Twenty-six years later I sought out Dr. Sledge, and after some time found a way to reach him. His words, in a letter to me, ought to be shared. Dr. Sledge wrote that his physician father offered advice that put Sledge "on the road to a postwar life of happiness and success." Some of the advice was this: "Don't ever feel bitter or sorry for yourself. You served your time in Hell, but you survived."
Survive he did, and well. Dr. Sledge went on to earn degrees in science and to become "Uncle Eugene" to his friends on the Alabama campus where he taught biochemistry and zoology. "Science was my salvation," he told me. "When combat memories bore down on me I lost myself in a difficult problem [in science]."
Read his noble book. In honoring him, we honor all who have served, and are now serving, the ideals of our country.
61 of 66 people found the following review helpful
on July 5, 1998
When reading about historical events, one must consider the source. Dr. Sledge is an excellent source on the subject of Marines in combat in WWII. Dr. Sledge was really there at Peleliu and Okinawa, and on the front lines. No post-war historian could possibly describe the realities of combat with the accuracy of one who was really there. This book is a treasure not only because of its accuracy, but because it is so rare. Bookstores today are full of first-person accounts of Vietnam War veterans, but similar writings by veterans of WWII are extremely rare. If you want to read a generalized, sanitzed version of combat in the Pacific war, pick up a typical history book. However, if you want a definitive description of young American Marines fighting the ghastly horrors of combat-the worst reality of war-then this book is a must read. In my opinion, books such as this should be mandatory reading for high school students, so that they might have some understanding of how many Americans have fought and died to preserve the freedoms they now enjoy.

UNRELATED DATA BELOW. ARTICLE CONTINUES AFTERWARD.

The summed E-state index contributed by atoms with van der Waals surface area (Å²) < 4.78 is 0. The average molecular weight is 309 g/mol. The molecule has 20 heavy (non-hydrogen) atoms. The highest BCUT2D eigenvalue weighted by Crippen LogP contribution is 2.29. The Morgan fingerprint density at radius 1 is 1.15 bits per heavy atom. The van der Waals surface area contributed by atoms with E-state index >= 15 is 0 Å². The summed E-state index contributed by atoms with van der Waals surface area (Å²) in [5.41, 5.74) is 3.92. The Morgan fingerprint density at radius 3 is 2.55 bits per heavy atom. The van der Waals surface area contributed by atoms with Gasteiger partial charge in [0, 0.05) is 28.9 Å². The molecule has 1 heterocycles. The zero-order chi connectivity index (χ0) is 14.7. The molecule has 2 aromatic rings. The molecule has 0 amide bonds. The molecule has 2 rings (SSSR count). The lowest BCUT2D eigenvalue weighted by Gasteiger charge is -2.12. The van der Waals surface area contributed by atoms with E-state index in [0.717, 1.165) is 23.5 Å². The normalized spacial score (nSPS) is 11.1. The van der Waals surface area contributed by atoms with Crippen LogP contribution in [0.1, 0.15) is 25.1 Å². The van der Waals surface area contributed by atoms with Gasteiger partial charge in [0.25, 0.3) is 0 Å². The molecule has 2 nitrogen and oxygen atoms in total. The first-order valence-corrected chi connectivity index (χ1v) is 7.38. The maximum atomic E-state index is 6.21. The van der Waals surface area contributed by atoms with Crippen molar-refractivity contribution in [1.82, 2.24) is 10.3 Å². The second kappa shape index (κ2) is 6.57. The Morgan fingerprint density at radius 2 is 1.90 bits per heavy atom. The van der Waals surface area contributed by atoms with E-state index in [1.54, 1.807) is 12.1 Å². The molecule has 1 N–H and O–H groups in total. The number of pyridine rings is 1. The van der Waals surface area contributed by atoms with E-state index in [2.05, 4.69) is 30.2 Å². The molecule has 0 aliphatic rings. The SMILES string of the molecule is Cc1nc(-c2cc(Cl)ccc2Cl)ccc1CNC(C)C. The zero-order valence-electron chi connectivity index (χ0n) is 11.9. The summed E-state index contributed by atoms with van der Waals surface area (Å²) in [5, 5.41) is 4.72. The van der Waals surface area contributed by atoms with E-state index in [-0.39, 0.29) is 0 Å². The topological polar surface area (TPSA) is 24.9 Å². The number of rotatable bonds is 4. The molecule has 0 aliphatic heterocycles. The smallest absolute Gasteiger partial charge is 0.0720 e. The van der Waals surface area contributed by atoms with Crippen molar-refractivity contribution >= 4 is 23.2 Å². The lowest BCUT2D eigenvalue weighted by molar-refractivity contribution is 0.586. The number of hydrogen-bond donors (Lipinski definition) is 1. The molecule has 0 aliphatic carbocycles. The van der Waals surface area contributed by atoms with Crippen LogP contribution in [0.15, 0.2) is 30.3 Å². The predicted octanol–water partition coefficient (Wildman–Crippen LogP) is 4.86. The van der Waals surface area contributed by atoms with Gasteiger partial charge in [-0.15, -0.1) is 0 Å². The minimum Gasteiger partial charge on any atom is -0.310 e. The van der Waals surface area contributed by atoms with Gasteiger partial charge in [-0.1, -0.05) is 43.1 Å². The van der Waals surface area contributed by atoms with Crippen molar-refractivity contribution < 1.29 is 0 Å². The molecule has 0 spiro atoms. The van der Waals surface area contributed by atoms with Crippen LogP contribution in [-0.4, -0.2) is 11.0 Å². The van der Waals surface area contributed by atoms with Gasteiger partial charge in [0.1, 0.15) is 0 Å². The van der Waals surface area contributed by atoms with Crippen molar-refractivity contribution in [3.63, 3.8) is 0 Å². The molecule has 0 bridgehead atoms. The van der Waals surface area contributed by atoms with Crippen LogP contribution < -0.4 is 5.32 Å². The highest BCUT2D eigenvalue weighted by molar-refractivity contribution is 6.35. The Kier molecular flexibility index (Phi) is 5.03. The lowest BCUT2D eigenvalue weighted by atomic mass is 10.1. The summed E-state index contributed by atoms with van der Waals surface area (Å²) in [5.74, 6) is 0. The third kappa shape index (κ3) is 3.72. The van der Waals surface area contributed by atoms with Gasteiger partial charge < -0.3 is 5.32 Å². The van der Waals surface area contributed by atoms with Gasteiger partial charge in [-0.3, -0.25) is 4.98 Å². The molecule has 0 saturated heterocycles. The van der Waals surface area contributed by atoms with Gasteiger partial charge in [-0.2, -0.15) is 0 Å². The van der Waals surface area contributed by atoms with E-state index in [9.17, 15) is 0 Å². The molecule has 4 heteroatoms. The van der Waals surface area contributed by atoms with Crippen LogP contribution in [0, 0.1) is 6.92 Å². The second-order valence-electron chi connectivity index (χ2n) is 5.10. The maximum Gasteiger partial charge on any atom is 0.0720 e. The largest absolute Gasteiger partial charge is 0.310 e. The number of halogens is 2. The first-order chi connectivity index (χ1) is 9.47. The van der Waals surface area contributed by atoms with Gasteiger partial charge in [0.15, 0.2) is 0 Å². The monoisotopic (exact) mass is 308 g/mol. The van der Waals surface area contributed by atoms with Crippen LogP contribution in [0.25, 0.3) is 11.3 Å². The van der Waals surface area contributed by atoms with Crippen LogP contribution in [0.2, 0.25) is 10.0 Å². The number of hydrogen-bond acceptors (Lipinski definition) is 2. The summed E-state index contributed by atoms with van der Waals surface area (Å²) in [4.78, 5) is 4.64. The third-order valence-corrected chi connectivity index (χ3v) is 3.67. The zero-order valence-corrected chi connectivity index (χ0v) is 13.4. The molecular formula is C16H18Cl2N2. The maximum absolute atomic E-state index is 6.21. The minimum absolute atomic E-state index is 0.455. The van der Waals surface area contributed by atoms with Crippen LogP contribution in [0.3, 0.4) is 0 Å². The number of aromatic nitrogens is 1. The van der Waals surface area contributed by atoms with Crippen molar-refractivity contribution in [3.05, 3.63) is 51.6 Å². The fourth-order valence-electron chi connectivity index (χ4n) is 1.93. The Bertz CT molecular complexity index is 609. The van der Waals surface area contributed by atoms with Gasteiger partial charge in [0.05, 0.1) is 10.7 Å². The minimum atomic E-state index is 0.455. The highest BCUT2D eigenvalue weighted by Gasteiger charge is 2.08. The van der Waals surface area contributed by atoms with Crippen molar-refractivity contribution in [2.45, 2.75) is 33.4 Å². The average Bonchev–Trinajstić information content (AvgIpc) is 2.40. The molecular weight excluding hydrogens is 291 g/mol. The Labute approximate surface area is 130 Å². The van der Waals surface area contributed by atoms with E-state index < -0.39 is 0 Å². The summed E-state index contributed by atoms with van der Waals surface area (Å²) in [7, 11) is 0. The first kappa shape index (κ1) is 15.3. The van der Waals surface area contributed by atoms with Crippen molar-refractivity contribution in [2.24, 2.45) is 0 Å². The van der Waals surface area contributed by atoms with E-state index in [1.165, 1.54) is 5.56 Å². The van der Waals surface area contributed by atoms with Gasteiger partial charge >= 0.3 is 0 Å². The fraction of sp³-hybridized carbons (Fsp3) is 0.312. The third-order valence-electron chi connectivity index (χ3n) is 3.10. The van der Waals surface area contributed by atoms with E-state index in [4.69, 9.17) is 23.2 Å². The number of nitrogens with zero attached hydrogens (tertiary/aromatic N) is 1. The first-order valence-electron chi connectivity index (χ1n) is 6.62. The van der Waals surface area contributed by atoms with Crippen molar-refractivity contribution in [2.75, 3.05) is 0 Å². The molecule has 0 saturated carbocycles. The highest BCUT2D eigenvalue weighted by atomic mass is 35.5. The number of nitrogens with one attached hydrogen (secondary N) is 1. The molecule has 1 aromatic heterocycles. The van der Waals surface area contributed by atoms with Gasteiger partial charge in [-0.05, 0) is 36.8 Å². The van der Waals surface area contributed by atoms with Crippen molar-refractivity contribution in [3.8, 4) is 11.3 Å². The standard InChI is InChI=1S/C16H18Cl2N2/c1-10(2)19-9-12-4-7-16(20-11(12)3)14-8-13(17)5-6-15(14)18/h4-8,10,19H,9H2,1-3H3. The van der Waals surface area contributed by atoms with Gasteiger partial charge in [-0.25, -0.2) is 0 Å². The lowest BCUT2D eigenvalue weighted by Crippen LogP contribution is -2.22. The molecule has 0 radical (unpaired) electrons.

44 of 47 people found the following review helpful
With the Old Breed is the best memoir I have read on the Second World War. After a brief chapter about his introduction into the Marine Corps, Sledge brings us with him into the fetid, humid hell that was the Pacific theater. Sledge, a mortarman with 3/5, 1st Marine Division, graphically details his experiences at Peleliu (a pointless battle) and Okinawa.
His tales are moving and brutal. In one account, his vivid description of digging a fighting hole only to find the rotting corpse of a Japanese soldier 2 feet down literally made my skin crawl. Elsewhere he recounts the bitter personal brutality that was all too common between US Marines and Japanese soldiers. After reading this book, you will understand what Sledge meant when, in the introduction he writes, "it has been a burden to retain this story." We should be thankful that Sledge decided to share his burden with posterity, lest we forget the awful price paid by all who were involved.